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When shooting outdoors in bright sunlight, and specially when shooting with the sun visible in the background, lens flare can affect the picture by reducing contrast and introducing artifacts. Are there any special techniques or any equipment that can be used to reduce the problem with flares? Are certain types of lenses better than other?

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Sometimes you can use the lens flare for artistic effect! –  NickAldwin Jul 15 '10 at 20:55
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But see the latest Star Trek movie on how to abuse them.. –  Davy Landman Aug 26 '10 at 17:07
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@Davy No, that's artistic effect! ;) –  muntoo Sep 11 '11 at 21:04
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6 Answers

Lens hood is a device that is used on the end of lens lens to block the sun or light source in order to prevent lens flare.

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This is exactly the purpose of a lens hood. The other preventative steps are to minimise the number of filters attached to the front of your lens, as lens flare is the result of some the light reflecting back from one element, before bouncing back from another.

If you use a lens hood or try to keep the front element in shade wherever possible, you shouldn't as much flare as without

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Lens hood isn't going to be much help with sun directly in the picture. –  che Jul 15 '10 at 21:22
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@che so why not downvote every answer that says that? The question only asked about minimising, and the tip for not using filters will have a positive effect on reducing flare too –  Rowland Shaw Jul 15 '10 at 21:23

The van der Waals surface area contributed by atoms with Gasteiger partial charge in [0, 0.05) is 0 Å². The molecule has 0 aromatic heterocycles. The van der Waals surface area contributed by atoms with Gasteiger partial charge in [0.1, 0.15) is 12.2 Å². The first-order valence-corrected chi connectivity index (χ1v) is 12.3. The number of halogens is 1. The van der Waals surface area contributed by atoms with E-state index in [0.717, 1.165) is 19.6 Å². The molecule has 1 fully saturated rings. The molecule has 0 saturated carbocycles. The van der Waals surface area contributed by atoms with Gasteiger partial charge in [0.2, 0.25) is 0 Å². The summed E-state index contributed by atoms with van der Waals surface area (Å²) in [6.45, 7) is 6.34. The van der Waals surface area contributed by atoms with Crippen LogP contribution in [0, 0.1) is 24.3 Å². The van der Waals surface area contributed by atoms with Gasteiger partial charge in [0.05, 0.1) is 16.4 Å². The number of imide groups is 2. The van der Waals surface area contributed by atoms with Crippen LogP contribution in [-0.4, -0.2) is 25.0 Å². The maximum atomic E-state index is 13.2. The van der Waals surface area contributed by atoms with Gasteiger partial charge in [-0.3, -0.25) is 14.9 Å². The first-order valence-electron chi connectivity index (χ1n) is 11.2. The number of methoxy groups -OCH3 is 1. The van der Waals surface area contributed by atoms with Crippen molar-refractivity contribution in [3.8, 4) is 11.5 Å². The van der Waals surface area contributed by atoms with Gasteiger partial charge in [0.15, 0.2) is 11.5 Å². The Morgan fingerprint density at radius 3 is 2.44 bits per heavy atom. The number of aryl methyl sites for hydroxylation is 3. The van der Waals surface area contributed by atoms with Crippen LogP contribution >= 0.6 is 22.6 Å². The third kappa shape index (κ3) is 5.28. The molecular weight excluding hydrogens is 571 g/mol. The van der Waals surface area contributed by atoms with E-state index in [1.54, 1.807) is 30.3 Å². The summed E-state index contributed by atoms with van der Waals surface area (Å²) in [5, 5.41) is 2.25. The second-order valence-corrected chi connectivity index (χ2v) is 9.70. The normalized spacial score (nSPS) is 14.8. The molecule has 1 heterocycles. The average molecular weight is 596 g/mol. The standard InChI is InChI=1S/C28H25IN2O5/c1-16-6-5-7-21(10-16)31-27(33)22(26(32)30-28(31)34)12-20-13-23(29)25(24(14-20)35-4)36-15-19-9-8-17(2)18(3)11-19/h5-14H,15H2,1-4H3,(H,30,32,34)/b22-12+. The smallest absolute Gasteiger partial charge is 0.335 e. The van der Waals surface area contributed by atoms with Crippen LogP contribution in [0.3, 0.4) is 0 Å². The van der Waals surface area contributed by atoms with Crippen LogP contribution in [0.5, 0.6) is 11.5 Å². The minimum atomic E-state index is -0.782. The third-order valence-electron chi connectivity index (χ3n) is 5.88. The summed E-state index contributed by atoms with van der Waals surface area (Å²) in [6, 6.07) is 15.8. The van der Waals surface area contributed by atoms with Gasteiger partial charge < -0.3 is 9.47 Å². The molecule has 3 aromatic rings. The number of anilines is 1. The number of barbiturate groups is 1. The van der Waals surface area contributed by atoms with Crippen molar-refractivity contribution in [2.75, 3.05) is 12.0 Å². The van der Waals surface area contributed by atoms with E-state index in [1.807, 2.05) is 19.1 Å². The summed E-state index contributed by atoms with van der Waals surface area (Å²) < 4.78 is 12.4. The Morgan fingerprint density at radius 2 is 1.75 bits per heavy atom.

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There's not much you can do really since it's how light behaves when going through a lens. Always to keep in mind: higher quality means less flare artifacts. If you shoot at the sun you'll get flare anyway.

If you want to reduce it use lenses with fewer optical elements. The more elements the more imperfections you can have.

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A lens hood won't do you much good if the light source is in the frame.

In this case, the things to do are (a) use high-quality, well-coated lenses, designed for digital if you're doing that (i.e., the rear element is coated) and (b) minimize extra glass in the optical path - remove UV filters, etc.

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Good answer. In addition prime lenses usually contain less elements than zoom lenses (and therefore less flare) and longer focal lenghts flare less than wide angle lenses. –  Marc Jul 15 '10 at 20:56
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Lenses produce different flares depending on aperture setting, so besides trying different lenses and removing filters, you might want to play with that.

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I know this is an old question, however one particular answer was left out before. One of the key tools we can use to mitigate flaring, ghosting, and contrast loss when photographing a scene with a bright light source (or just slightly off-axis light source in a corner) is to use miltocoated lenses. Multicoating has been used for decades, and is certainly an effective means of improving transmission and reducing undesirable artifacts like flare. Its given us the ability to achieve nearly 99% transmission per lens element, etc. However it does have its limitations, and flare still occurs, sometimes very badly, with intense light sources like the sun.

Newer, more modern lens designs from the last five years use a new form of lens coating...called a nanocoating. Unlike multicoating, which tries to utilize the nature of reflected light against itself, nanocoating attempts to guide as much light as possible into the lens and avoid reflection in the first place. Some light is still going to be reflected, however transmission improves considerably to 99.95%, and flare, ghosting, and contrast loss is minimized to the point where even if it does occur, it often doesn't matter.

So if you have the funds to invest in new, higher-quality lenses, I would say the best tool to combat flare these days is to get a lens with Nanocoating. Currently, as far as I know, only Nikon and Canon offer lenses with quality nanocoats that really do the job well. Some research might turn up other brands that offer it. Intriguingly, one of the best names in the business, Zeiss, still uses their decades-old T* coating, which is often times inferior to Canon and Nikon multicoating, and vastly inferior to nanocoating.

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